May 3, 2005
The persistence of chapbooks . . .
by Dennis Johnson
A deep meditation on the state and availability of poetry “chapbooks” appears in the current issue of the American Book Review. The essay (available online as a .pdf), by the former director of New York’s Poets House, Tim Kindseth, defends the importance of chapbooks, while showing how marginalized they have become, even when their authors are well known poets. Says Kindseth, “Sad fact that it may be, unless a work is literally treated as a product to be sold — unless it has been branded with an International Standard Barcode Number — that work will almost never be considered for coverage” in national media or otherwise. Kindseth also profiles some of the country’s most prestigious chapbook publishers, including the Poetry Society of America, which organizes both The National Chapbook Fellowship and The New York Chapbook Fellowship. High among the ranks is the venerable letterpress publisher Ugly Duckling, based in Brooklyn, which specializes in chapbooks. The largest chapbook publisher, in Kindseth’s estimation, is Pudding House, based in Columbus, Ohio, which publishes over 100 chapbooks annually.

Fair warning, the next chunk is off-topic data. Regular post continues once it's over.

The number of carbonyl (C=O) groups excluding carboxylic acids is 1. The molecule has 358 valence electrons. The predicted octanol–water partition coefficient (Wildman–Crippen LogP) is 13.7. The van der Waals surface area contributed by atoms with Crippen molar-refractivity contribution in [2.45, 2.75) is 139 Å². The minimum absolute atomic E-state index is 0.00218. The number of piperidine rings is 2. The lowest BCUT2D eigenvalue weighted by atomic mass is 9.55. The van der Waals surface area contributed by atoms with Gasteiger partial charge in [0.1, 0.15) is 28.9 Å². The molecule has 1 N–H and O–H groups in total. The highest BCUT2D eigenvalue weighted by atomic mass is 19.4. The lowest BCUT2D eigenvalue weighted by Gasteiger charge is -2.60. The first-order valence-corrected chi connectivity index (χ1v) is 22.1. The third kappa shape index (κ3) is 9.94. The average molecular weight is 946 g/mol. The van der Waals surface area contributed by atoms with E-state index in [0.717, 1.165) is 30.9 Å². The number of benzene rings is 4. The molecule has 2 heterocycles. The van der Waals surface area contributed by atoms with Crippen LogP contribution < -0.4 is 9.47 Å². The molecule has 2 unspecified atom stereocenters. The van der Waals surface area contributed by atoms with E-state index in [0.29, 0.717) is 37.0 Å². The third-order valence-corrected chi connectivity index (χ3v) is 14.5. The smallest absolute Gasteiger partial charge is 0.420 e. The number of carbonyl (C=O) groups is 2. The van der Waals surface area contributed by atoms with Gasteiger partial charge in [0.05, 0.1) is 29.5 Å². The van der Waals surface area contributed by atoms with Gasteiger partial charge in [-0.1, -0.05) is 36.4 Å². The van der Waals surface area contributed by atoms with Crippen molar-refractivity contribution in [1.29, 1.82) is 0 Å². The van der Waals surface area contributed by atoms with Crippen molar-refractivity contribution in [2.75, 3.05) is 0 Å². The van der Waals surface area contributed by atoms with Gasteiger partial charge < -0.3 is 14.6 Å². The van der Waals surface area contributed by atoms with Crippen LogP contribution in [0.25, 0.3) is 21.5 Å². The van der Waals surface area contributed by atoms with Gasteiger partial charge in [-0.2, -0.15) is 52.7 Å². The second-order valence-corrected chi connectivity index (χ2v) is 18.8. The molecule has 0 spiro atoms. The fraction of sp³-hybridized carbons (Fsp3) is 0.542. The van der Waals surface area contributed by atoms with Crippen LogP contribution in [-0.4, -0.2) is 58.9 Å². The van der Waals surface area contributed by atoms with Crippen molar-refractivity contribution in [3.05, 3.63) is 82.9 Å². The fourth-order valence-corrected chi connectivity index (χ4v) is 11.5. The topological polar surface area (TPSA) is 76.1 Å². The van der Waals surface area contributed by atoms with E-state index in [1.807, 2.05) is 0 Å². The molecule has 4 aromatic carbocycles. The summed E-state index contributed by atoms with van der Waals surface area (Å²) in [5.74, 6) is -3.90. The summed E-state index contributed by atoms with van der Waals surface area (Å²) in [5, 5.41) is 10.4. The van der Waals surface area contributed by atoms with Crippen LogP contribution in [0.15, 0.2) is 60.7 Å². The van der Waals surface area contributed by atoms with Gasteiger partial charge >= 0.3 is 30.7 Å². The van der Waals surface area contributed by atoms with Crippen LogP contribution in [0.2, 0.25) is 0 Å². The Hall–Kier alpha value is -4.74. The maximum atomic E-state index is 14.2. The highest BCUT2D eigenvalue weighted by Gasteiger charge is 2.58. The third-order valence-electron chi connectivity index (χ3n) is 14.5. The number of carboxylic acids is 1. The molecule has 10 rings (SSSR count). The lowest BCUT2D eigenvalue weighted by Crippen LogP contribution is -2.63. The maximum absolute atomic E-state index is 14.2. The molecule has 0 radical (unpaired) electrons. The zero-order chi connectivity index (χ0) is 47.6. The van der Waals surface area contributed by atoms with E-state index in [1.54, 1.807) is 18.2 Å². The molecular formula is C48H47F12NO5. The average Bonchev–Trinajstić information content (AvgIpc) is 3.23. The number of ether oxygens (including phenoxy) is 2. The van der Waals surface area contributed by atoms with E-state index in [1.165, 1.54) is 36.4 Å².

Dennis Johnson is the founder of MobyLives, and the co-founder and co-publisher of Melville House. Follow him on Twitter at @mobylives